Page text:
So, after all this debate over De Palma’s latest film, which comes after weeks of anticipation and revisiting of the director’s filmography on this site as well as many others, on which side of the fence do I find myself? I stayed away from reading any reviews of The Black Dahlia, including Matt’s (especially Matt’s), until I’d had a chance to experience and digest the movie on my own. (It’s virtually impossible, however, if you wait till almost a week after a major film is released, to remain completely unaware of its general critical reception, and I had posted links to both pans and raves on this site the day before the film came out.) It’s been several days since I’ve seen it and I feel that digestion is still in progress, helped along by all the comments I’ve read since having my own initial reaction. The problem for me is that I’m not finding, as I customarily do with De Palma, that there’s all that much to digest. The Black Dahlia seems to me an intelligently mounted misfire, one that fails to make its central metaphor, the bisected body of an already degraded and humiliated starlet, who might just as easy have been ground up and spat in two halves from the gaping maw of the Hollywood machine, resonate with the kind of force that might have carried the movie to lofty, expressive heights.
What’s fascinating to me in reading a review like Matt’s, as a self-avowed, but not uncritical or all-forgiving, member of the De Palma camp, is the degree to which it is utterly convincing—that is, a compelling, understandable, no-bullshit analysis of the film from his distinct point of view-- while being so divorced from my own experience and conclusions. Where Matt locates zeal and energy in the formal aspects of The Black Dahlia that proceed on to artistically engorge the film for him and flush it with meaning, I saw a film that lacked exactly the urgency that he and others have found to be so abundant in it. To my heart and mind, The Black Dahlia, despite its considerable craft and obvious serious of intent, feels listless, indifferent, and disconnected from the film noir tropes, character conflicts, and even the meticulously reconstructed 1940s-era Los Angeles (shot entirely on sets in Bulgaria) it so tantalizingly recreates. And I think it is possible to recognize that in The Black Dahlia De Palma could very well be trying, at age 66, to reframe the strategies and conclusions of his entire career. He made a similar summation when he employed the technique he honed so brilliantly in Sisters, Carrie and Dressed to Kill to inform the personal paranoia and political outrage at the heart of Blow Out. The difference is that in Blow Out the result was an appreciable heightening of De Palma’s abilities to express his personal concerns in filmmaking about and within the thriller form. The Black Dahlia may involve a process of discovery for De Palma, one which may yet result in another major work that couldn’t have existed without the conscious reevaluation that Matt claims the director is engaging in here. But the film itself has the meandering feel of an artist in search of meaning, rather than one who has discovered it and is putting it to new and exciting use.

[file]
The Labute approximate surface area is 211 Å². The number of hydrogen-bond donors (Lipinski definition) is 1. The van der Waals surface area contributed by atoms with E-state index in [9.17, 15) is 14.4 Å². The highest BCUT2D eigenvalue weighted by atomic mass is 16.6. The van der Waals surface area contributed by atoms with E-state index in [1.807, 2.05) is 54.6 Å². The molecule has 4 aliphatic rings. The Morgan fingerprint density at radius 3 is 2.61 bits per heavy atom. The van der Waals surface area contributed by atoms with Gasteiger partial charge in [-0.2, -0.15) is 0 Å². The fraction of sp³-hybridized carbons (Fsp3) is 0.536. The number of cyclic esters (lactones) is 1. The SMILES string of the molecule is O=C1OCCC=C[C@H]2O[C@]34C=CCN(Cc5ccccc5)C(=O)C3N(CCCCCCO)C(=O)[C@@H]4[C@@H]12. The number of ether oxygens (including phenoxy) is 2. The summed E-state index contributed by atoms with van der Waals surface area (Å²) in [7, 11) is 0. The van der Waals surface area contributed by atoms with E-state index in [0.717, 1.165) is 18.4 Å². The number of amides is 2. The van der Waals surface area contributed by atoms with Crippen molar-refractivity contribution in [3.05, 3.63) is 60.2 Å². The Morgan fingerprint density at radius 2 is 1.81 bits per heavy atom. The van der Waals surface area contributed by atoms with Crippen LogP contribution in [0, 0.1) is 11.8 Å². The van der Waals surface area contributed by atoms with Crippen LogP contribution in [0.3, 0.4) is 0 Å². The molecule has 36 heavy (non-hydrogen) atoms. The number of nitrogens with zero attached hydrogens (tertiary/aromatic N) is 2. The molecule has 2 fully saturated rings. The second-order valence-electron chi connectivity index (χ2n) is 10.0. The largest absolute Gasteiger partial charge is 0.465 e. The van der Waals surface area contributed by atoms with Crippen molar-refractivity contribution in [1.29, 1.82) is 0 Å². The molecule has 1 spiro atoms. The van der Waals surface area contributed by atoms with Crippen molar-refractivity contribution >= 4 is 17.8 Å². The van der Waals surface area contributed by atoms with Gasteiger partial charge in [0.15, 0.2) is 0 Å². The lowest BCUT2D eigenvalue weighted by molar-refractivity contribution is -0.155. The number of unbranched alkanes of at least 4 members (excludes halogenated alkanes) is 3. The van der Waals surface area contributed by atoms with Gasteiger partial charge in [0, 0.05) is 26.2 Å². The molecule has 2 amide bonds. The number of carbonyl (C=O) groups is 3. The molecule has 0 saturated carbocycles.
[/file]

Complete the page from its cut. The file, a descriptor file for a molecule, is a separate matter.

The narration, read by Harnett’s Bucky, is very helpful in keeping the viewer oriented within the machinations and narrative switchbacks which undoubtedly find their origin in Ellroy. But the actors never find a way to transcend their stylized appearances and become more than just film noir archetypes, which is the fault of the performers for essentially either not being right for their roles, or the director’s in not being able to tease out the dimensions in their acting that would make his purpose take root in their work and flower artistically on the screen. I can think and read all day and all night about the interior conflict of Bucky’s frustrating attempts to gain a moral understanding that he can live with while being surrounded by so many forces bent on stripping it away, and about De Palma’s strategies to visualize this interior conflict within his formal style, but if all this doesn’t, on some profound level, read on the lead actor’s face or in his movements, his inflections, or in the soul that’s bared on screen, then the movie remains all surface intent and very minor in its successful transformation of that artistic purpose. Unfortunately, Hartnett remains for me a shell of a performer—he goes through the motions well enough to convince the viewer that he’s seen all the key movies, and he’s got enough superficial skill to remain watchable, but when I hear comparisons of what he does in The Black Dahlia to the empathy John Travolta was able to achieve in Blow Out, or what Michael J. Fox communicated in Casualties of War, the lack of responsiveness in Hartnett’s eyes, his boyish, unlived-in face and curiously flat line readings, it makes me feel like there’s a doppelganger film unspooling out there and that’s the one that everyone who loves this movie has seen.